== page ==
Interviews

Simon Leung

Simon Leung, War After War, 2011, single-channel video, color, sound, 90 minutes.

Artist Simon Leung here speaks about War After War, 2011, his video portrait of writer and translator Warren Niesłuchowski. The ninety-minute video unravels Niesłuchowski as a perpetual guest, a nomad without a home, while exploring notions of hospitality, mortality, vulnerability, and resistance. Leung has been filming Niesłuchowski for decades; an earlier companion piece, Warren Piece, 1993, focused on his desertion from the US Army and his life as an exile. For another, Artist in Residence, 2011, Leung procured an artist residency for Niesłuchowski. War After War is currently featured in “Routine Pleasures,” which is curated by Michael Ned Holte and on view at MAK Center for Art and Architecture, Schindler House in LA from May 25 through August 14, 2016.

WAR AFTER WAR follows the rhythm of Warren’s life, of continually moving and looking for a place to rest; at one point in the film he compares himself to a migratory bird. I think about my work with him as a set of ethical propositions—how to be with the other, and how to come closer to someone while they remain essentially a stranger. It was not until I finished the film that I realized I had made it for him. I typically make works directed toward one person, or a few people. This is not so much in the sense of an ideal viewer, but in that the work is directed toward specific people so they will receive it in a deeply felt way. In other words, if you know Warren, you might understand this work differently from those who don’t.

I decided to focus on the general idea of Warren moving toward a bed. In a way, Warren poses an ethical challenge; we’re confronted not just with a person in need of a bed but with somebody who asks, “Who are you in relationship to the other?” There’s a passage in the film where he talks about the etymological reversibility of the words host and guest. In Derrida’s writing about hospitality, he proposes that the guest is the host for the host. Hospitality is an interruption of the self, and at the same time, true hospitality must ask nothing in return, except for that interruption. That’s a lot of work, and not just for Warren but for the other people as well. This is the undertone of the piece: Warren comes to you and you must ask yourself, What is my limit? That assumption of being able to give, of being a host, presupposes having something to give, having some version of home. But that’s not something one can take for granted—how far is anyone from Warren, from “war”? This is the ethical question we must always ask ourselves, but not just as individuals. I conceived this work with the thought that Kant’s essay “Perpetual Peace,” which is a foundational text for international law, would serve as a script. The “third definitive article” of it is recited several times over the course of the film—it’s about the obligation of nations to welcome the stranger.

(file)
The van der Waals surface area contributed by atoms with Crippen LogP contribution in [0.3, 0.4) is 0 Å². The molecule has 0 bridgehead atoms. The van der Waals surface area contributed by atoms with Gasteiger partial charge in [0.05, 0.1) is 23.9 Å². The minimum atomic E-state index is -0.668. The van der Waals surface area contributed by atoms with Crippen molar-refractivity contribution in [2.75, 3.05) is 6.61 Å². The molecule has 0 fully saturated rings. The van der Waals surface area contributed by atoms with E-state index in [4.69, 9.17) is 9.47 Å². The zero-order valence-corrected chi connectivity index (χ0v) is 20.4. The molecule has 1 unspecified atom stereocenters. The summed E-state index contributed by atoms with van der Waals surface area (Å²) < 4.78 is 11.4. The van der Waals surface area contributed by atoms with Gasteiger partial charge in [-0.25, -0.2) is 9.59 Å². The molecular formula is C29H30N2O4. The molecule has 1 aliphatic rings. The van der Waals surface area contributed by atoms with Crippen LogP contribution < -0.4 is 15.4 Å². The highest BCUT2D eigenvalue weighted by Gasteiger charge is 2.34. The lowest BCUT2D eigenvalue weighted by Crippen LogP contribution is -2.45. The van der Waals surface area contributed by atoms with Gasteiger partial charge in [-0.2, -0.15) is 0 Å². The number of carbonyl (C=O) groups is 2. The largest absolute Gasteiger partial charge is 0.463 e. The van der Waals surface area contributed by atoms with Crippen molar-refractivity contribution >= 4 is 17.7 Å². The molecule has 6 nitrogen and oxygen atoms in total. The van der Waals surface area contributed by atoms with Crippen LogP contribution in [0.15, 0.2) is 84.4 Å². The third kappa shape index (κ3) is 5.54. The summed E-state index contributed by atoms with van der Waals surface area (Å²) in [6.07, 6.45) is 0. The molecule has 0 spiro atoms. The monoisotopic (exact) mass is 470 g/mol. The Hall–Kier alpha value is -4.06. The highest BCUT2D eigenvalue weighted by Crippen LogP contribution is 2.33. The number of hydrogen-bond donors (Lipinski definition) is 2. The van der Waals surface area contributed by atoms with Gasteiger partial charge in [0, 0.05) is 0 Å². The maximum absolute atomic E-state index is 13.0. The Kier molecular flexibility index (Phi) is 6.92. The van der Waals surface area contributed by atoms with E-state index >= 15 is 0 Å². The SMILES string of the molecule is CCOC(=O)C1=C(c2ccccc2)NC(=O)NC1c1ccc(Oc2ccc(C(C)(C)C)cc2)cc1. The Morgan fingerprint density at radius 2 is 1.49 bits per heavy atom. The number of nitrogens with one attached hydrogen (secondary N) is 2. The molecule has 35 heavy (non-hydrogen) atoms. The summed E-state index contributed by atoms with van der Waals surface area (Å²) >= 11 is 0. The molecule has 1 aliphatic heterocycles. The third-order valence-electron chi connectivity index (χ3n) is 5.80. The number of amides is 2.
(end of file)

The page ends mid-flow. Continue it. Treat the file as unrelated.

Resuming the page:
One of the things Warren and I talk about is askesis, which means discipline, a way of training, but also a care of the self. Warren is always in training; he’s always getting ready because he is always moving. I’m trying to reflect back to him the rigor of his life—the particular care he takes in leading his life—and to think with him the way that his life is also work. In a way, Warren asks us to think about what work is. It takes a lot of work to be Warren; it requires constant care and constant negotiations. Warren studied with Jerzy Grotowski, so he learned the exercises that are shown in the film when he was a young person involved in theater. The exercises for me signify not only a way of getting ready or of training, but an attitude of thrownness—giving up resistance.


Excerpts from an interview with Simon Leung

When I met Warren in 1992 I was an artist-in-residence at PS1, and he had a steady job and an apartment. Back then I focused on his life as a deserter from the US Army. A decade later I discovered that he had lost both his job and a place to live, and was perpetually in need of being taken in. It was as if one war story displaced another. Warren was in fact born in, and spent the first few years of his life in, a displaced persons camp in Germany after World War II—it was as if he atavistically returned to the state of being a refugee.

The art world is an apparatus that allows Warren to seem like a refugee from the 1960s. It accepts him on terms that a more conventional milieu would not. He’s able to lead a life that looks a bit like bare life, on the edges of the art world, but it isn’t really, since the art world is a particular kind of stage. In order for him to find people who would put him up, for example, he needs the art world as a receiver for the type of signal that he sends. Some people ascribe a sort of spiritual dimension to the way Warren lives. Perhaps they understand guest plus host equals ghost.

Some of the piece was shot in a two-story freestanding library. The first floor is filled with books; the second floor is a work area with desks, a couch, and a lot of space. Between the two floors there are old boards with holes in them which the architect had filled in with resin, so that when you are upstairs at night and the lights are on downstairs, it’s as if the room is illuminated by stars, celestial points of light from below. I knew that’s where I wanted to shoot because at the beginning of “Perpetual Peace” there is a description of a cemetery. So these points of light were for me both the reversal of sky and earth and the illuminated speech of the dead. I told Warren he can think of this freestanding library in the countryside as a version of his brain, as a place of rest, and as a slower idealized view of himself—an image of what he doesn’t have time for in his continual movement.

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